First details of an intriguing new world creation game
Cubical Drift has announced that Planets, its rather dazzling interplanetary crafting and exploration sim, will come to Xbox One providing the developer receives enough funding for the project via Kickstarter.
In development since last year, the game is slated for provisional release on PC in 2015, with an expanded version to follow in 2017. The 2015 release will include a single solar system, part of the storyline and all planned gameplay features; the "full" version will polish off the story and allow players to explore the entire universe.
The planets of, erm, Planets are composed of "thousands of billions" of 25cm blocks, which can be harvested and crafted into objects given access to the right tools and skills. The onus is on construction, exploration and multiplayer, but there's an "intricate plot" that'll take you to several solar systems.
A primary goal during exploration is to gather the materials for a spaceship, which entails "winning the trust" of planet natives who will then labour on your behalf - building things, repairing things, researching new item recipes, taking objects apart to learn how to reproduce them, tending crops and, of course, fighting at your side. NPC professions include blacksmith, goldsmith, engineer, fighter, cook, builder and farmer. There are 100 different materials to dig up, hoard and make use of, and items are created by assembling subparts, as detailed in the video below.
Players will be able to improve their stats by doing things - running and jumping to get better at running and jumping, for instance, or using heavy objects to build strength. You'll also raise your technical competence by gathering enemy item drops and taking them apart. A range of combat styles are supported - you might take down enemies stealthily or from a long distance, using swords, guns and spears. It's possible to tame certain animals, who will then serve as mounts, or build your own vehicles.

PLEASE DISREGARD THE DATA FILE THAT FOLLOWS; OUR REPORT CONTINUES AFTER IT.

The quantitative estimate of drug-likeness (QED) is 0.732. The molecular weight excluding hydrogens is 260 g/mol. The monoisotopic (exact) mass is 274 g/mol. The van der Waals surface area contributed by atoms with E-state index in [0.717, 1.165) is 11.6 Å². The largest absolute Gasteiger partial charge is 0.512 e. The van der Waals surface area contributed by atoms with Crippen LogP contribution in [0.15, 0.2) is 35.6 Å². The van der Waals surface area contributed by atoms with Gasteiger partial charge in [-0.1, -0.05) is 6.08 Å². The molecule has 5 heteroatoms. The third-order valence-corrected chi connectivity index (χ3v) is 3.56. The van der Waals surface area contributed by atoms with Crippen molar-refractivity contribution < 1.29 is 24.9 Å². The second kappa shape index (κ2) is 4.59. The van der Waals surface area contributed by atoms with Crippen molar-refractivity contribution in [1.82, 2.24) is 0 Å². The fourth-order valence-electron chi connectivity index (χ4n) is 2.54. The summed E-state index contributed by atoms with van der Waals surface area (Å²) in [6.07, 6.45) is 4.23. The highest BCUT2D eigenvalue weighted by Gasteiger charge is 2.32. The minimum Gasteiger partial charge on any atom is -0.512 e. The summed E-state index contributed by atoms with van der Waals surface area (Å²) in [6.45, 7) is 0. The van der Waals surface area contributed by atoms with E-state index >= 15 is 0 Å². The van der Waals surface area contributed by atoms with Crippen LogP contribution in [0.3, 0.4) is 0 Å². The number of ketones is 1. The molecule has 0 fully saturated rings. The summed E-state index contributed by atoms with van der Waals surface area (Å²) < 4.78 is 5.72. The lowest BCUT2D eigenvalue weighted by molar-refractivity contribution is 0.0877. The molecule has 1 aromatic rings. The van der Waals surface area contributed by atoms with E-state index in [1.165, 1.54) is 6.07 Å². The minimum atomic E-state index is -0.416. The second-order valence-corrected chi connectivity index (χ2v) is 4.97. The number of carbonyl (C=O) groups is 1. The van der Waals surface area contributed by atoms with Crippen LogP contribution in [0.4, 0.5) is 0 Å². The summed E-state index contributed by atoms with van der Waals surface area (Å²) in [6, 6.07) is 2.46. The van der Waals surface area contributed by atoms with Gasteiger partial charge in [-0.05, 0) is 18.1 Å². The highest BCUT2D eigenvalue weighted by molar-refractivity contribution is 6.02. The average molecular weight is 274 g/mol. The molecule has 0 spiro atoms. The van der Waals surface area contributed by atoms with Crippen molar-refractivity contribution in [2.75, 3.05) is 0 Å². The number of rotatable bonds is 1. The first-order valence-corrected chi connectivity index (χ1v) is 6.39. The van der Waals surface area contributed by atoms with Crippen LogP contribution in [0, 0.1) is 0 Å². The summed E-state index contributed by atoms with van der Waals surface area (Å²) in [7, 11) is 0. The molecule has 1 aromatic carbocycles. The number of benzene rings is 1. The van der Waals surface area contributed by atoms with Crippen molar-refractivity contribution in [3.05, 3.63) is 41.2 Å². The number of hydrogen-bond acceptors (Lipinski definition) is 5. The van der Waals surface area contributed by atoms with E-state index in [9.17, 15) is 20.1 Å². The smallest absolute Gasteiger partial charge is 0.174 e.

Many of the more valuable resources are located underground, as in Minecraft. The crust of each planet is riddled with dungeons, some of which contain bosses who guard a treasure chest. You may be able to tunnel right through a dungeon wall, if you have the right tools, but there are also labyrinths that can't be meddled with in this fashion.The game will run on the Ogre engine, which has been optimised for scale. "We have developed specific multithreading algorithms to be able to display a massive number of blocks with a large (almost infinite) viewing distance in real time," notes a paragraph on the Kickstarter page. "This allows you to see other planets from the surface (by night and without clouds!). This was our focus in the actual prototype."
Cubical Drift needs $600,000 in funding before it will commit to an Xbox One and PS4 version of the game. Should it fail to achieve this level of support, the likelihood of console versions will depend on sales of the PC, Linux and Mac versions.
Speaking to OXM via email, the developer's Martino Brunet explained that Cubical doesn't have access to Xbox One devkits yet, and that it's "too early to say" how the game will make use of the console's unique capabilities. One objective is to enable cross-platform multiplayer with the PC version.
What do you think? I think this has a lot of promise. Let's hope it hits that stretch goal.